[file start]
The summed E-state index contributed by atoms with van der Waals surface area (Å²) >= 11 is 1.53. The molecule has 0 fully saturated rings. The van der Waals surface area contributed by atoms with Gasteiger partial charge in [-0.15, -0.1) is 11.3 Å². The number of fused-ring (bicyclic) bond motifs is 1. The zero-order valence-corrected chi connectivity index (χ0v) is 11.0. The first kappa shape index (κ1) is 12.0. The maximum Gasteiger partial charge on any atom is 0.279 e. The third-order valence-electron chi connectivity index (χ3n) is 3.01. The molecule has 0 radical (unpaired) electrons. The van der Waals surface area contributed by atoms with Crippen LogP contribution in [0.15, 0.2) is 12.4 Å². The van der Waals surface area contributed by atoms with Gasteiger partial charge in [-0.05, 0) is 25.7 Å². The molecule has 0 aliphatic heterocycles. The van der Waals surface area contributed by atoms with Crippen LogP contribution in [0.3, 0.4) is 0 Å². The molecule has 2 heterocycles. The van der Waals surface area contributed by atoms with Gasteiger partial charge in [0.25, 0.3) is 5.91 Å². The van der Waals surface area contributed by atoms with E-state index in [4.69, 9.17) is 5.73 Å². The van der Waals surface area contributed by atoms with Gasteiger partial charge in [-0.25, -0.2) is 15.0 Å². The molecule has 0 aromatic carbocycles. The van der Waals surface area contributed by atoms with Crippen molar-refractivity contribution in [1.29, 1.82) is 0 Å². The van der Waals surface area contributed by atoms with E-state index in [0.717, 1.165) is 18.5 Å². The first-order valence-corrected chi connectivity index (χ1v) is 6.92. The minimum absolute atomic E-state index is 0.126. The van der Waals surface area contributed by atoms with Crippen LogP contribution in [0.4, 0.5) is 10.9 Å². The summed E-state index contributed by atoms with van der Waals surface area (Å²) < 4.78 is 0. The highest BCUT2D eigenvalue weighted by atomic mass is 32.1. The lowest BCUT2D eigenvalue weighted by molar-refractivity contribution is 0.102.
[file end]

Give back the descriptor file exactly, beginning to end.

The summed E-state index contributed by atoms with van der Waals surface area (Å²) >= 11 is 1.53. The molecule has 0 fully saturated rings. The van der Waals surface area contributed by atoms with Gasteiger partial charge in [-0.15, -0.1) is 11.3 Å². The number of fused-ring (bicyclic) bond motifs is 1. The zero-order valence-corrected chi connectivity index (χ0v) is 11.0. The first kappa shape index (κ1) is 12.0. The maximum Gasteiger partial charge on any atom is 0.279 e. The third-order valence-electron chi connectivity index (χ3n) is 3.01. The molecule has 0 radical (unpaired) electrons. The van der Waals surface area contributed by atoms with Crippen LogP contribution in [0.15, 0.2) is 12.4 Å². The van der Waals surface area contributed by atoms with Gasteiger partial charge in [-0.05, 0) is 25.7 Å². The molecule has 0 aliphatic heterocycles. The van der Waals surface area contributed by atoms with Crippen LogP contribution in [0.3, 0.4) is 0 Å². The molecule has 2 heterocycles. The van der Waals surface area contributed by atoms with Gasteiger partial charge in [0.25, 0.3) is 5.91 Å². The van der Waals surface area contributed by atoms with E-state index in [4.69, 9.17) is 5.73 Å². The van der Waals surface area contributed by atoms with Gasteiger partial charge in [-0.25, -0.2) is 15.0 Å². The molecule has 0 aromatic carbocycles. The van der Waals surface area contributed by atoms with Crippen molar-refractivity contribution in [1.29, 1.82) is 0 Å². The van der Waals surface area contributed by atoms with E-state index in [0.717, 1.165) is 18.5 Å². The first-order valence-corrected chi connectivity index (χ1v) is 6.92. The minimum absolute atomic E-state index is 0.126. The van der Waals surface area contributed by atoms with Crippen LogP contribution in [0.4, 0.5) is 10.9 Å². The summed E-state index contributed by atoms with van der Waals surface area (Å²) < 4.78 is 0. The highest BCUT2D eigenvalue weighted by atomic mass is 32.1. The lowest BCUT2D eigenvalue weighted by molar-refractivity contribution is 0.102.